Sustainable Cities Collective has re-launched as Smart Cities Dive! Click here to learn more!

Online Community Collaboration Brings Town Hall Meetings To The 21st Century

By Joe Peach and Kasey Klimes

Town Hall meetings are a nice idea. Invite the community to share their opinions, and hopefully improve the local area based on their suggestions. Unfortunately, status and who-can-shout-the-loudest often creeps in to the process, rendering this supposedly democratic process anything but.

Enter MindMixer – a new organisation based in Omaha, Nebraska. Founded by a small team of urban planners that saw major problems with traditional town hall and charrette models, allows users to submit ideas within a series of given topics like Transportation, Public Safety, or Community Vision. This idea then remains open for 'support' (think Facebook's 'like' button for urban design) and feedback, with the comment system allowing for collaborative refining of ideas.

In order to incentivise users, MindMixer rewards points for submitting ideas, commenting, and receiving supports. Those with the most points score small civic rewards like bus passes, and ideas created within MindMixer that end up being implemented in the real city are proudly displayed.

MindMixer is currently partnered with Omaha, Burbank, Joplin, Tuscaloosa and Kansas City, with future US launches planned (and clear potential for global expansion). Hundreds of ideas have been submitted within MindMixer, including innovative public space concepts, enhancements to transportation networks, and creative new housing policies. The tool has also proven to be a particularly adept model in the disaster recovery efforts of Nashville, Tuscaloosa, and Joplin, in the aftermath of floods and tornados. And the city of Omaha recently made major adjustments to their city budget based on input from MindMixer – the first time in history an online civic engagement platform has been used to create a city budget.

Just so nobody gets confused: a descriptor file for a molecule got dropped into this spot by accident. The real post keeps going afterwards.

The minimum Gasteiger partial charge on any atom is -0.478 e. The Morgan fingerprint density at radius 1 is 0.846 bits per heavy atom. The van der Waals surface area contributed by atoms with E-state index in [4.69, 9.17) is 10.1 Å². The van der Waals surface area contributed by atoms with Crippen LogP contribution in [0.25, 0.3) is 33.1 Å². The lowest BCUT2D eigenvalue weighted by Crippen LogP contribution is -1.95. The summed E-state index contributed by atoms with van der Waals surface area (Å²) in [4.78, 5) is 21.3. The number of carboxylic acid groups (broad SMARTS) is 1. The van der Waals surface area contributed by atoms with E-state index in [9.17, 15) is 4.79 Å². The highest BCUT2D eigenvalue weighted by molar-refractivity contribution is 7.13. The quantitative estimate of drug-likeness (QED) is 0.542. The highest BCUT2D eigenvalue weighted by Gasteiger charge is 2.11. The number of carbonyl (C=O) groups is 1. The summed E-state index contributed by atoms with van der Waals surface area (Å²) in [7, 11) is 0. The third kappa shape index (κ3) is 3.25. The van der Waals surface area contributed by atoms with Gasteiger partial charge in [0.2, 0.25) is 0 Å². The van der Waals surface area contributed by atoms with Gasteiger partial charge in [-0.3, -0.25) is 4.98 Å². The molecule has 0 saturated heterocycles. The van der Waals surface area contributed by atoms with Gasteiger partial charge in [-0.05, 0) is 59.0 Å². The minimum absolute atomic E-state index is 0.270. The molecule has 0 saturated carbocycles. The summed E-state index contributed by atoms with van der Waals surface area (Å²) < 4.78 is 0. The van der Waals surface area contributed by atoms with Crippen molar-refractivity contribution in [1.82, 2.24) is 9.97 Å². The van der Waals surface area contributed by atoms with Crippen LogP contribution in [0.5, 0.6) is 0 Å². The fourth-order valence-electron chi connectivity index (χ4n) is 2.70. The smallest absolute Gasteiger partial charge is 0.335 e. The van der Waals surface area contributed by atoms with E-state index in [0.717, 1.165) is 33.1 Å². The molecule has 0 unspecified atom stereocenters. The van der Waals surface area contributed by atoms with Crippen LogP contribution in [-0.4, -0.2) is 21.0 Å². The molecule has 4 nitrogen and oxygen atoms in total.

For a web tool only a year old, MindMixer has seen some pretty impressive success stories. As the service expands across the US it will be interesting to see whether the traditional pitfalls of town hall meeting creep into the process. If not, MindMixer is an exciting service to keep an eye on, with a lot of potential for positive community engagement.